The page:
Ali Velshi’s weekend show debuts with weekday worthy production values
MSNBC debuted the new weekend show helmed by anchor Ali Velshi Saturday, Feb. 15, 2020 from Studio 3A — and the show had its own unique look, sound and leveraged significant production values that used most parts of the space that made it a standout among typical network weekend programming.
Branded as simply “Velshi,” the show has its own distinct logotype, music and open as well as customized in-show graphics.
The two hour block kicked off with an extended open that focused on key numbers from the news and gave an overview as well as the date and east coast time and reference to 30 Rockefeller Plaza.
“Decision Collision” from VideoHelper’s “Massed Media” album serves as the show’s theme music.
Velshi stood in various locations of the MSNBC side of Studio 3A — including kicking off the show from in front of the blocky freestanding video wall installed in 2016 that replaced the studio’s original rear projection screen from when the space debuted in 2007.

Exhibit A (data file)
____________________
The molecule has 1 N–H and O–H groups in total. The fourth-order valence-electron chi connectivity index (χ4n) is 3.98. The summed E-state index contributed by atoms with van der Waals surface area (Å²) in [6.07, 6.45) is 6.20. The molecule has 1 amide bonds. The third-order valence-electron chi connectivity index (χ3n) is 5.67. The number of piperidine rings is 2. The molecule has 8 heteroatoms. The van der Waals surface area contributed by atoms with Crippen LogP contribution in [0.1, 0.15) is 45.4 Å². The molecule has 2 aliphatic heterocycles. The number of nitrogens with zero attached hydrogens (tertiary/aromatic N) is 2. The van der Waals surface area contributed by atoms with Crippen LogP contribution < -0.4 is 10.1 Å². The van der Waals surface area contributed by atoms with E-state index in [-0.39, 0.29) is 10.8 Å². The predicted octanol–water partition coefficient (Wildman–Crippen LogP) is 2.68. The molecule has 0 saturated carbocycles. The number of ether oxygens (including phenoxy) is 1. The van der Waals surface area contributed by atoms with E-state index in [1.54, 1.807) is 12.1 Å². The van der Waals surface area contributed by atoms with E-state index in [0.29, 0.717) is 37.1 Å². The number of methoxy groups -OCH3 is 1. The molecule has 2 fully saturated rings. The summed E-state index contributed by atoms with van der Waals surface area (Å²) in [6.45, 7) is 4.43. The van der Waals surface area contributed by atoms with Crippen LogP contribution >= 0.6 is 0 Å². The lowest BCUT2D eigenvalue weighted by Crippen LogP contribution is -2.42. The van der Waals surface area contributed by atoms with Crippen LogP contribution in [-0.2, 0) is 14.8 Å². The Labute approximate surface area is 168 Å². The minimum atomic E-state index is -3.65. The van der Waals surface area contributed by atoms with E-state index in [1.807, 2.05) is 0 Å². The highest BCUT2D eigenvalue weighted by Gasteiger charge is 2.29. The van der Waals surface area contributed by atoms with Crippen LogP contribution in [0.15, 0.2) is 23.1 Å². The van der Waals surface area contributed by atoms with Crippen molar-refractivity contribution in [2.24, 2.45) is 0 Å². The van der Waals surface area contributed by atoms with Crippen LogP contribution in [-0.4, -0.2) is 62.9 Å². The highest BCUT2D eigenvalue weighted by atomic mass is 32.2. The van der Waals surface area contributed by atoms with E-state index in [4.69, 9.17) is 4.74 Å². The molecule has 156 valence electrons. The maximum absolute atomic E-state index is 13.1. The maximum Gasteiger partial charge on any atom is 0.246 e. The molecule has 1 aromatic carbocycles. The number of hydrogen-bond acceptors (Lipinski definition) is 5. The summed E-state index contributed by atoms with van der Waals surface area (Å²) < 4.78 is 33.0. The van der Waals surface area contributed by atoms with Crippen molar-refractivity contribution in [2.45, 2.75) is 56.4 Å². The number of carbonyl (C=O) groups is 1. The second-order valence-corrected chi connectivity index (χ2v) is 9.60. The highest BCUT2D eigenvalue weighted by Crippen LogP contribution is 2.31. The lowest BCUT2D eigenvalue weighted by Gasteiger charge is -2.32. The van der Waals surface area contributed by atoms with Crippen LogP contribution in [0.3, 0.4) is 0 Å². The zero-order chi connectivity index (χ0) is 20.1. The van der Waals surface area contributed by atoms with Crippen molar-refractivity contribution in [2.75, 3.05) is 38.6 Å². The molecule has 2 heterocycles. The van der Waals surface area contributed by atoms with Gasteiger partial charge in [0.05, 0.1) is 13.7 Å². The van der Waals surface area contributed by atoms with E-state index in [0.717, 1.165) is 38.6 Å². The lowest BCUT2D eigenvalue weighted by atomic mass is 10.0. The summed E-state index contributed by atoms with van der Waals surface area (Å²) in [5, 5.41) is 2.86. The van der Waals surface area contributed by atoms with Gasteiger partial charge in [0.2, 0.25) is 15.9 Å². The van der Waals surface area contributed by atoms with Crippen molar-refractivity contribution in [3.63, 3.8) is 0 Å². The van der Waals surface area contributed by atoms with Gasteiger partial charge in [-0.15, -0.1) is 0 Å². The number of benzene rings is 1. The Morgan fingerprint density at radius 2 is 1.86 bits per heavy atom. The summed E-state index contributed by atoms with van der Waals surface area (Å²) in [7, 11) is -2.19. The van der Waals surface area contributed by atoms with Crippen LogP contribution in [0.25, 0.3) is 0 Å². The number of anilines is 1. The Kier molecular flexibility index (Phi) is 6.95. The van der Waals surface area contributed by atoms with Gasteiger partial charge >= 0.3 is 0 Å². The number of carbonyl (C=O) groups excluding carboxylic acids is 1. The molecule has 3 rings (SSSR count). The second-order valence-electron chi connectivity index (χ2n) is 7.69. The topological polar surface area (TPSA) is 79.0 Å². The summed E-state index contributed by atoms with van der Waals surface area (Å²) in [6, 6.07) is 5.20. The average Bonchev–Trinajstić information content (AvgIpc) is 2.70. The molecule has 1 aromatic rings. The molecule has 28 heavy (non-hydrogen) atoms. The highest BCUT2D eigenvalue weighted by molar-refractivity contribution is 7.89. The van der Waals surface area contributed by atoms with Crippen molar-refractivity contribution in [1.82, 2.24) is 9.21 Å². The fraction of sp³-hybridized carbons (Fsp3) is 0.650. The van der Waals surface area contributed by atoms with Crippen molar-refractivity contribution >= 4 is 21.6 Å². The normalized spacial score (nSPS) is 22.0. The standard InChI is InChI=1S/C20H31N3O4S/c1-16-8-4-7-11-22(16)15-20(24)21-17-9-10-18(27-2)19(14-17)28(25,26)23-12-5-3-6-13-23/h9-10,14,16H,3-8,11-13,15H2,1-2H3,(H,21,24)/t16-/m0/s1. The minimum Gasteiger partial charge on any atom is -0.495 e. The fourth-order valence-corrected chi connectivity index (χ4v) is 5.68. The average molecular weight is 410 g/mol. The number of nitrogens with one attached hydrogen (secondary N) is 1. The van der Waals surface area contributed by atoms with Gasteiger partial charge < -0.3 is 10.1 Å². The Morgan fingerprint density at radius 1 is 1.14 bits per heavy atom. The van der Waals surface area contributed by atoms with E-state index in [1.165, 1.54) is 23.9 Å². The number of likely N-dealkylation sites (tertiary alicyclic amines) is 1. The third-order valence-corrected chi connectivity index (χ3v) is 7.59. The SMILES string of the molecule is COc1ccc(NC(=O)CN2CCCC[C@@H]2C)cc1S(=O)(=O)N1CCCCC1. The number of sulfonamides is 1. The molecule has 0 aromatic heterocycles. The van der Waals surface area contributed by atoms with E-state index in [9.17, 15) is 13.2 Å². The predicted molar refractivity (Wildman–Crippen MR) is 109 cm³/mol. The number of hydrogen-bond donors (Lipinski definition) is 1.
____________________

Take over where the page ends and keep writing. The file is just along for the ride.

For a logotype, the show uses a bold version of “Velshi” with a thin line above and below.
The show also uses a red, white and blue color scheme accented with shadows, diagonal hash mark patterns, bursts of light and gritty Instagram-like textures.
This red white and blue motif ties in to the “MSNBC Live” look and is also used in many of the show’s fullscreen graphics.
View a gallery of this project…
For the video walls situated in the corner of Studio 3A, “Velshi” often used a stylized New York City skyline with a bold blue ribbon with repeating logotype with red lines and red base along with layered red, white and blue panels and large logos on the far left and right.
When Velshi is seated at the anchor desk for interview segments, 1 World Trade Center appears over his shoulder.
Meanwhile, the vertical stack of low profile LED panels that separates the corner area from the larger floor to ceiling video wall showcases the iconic Flatiron Building.
The show also makes use of large topical graphics that took over many of of the LED surfaces in the space.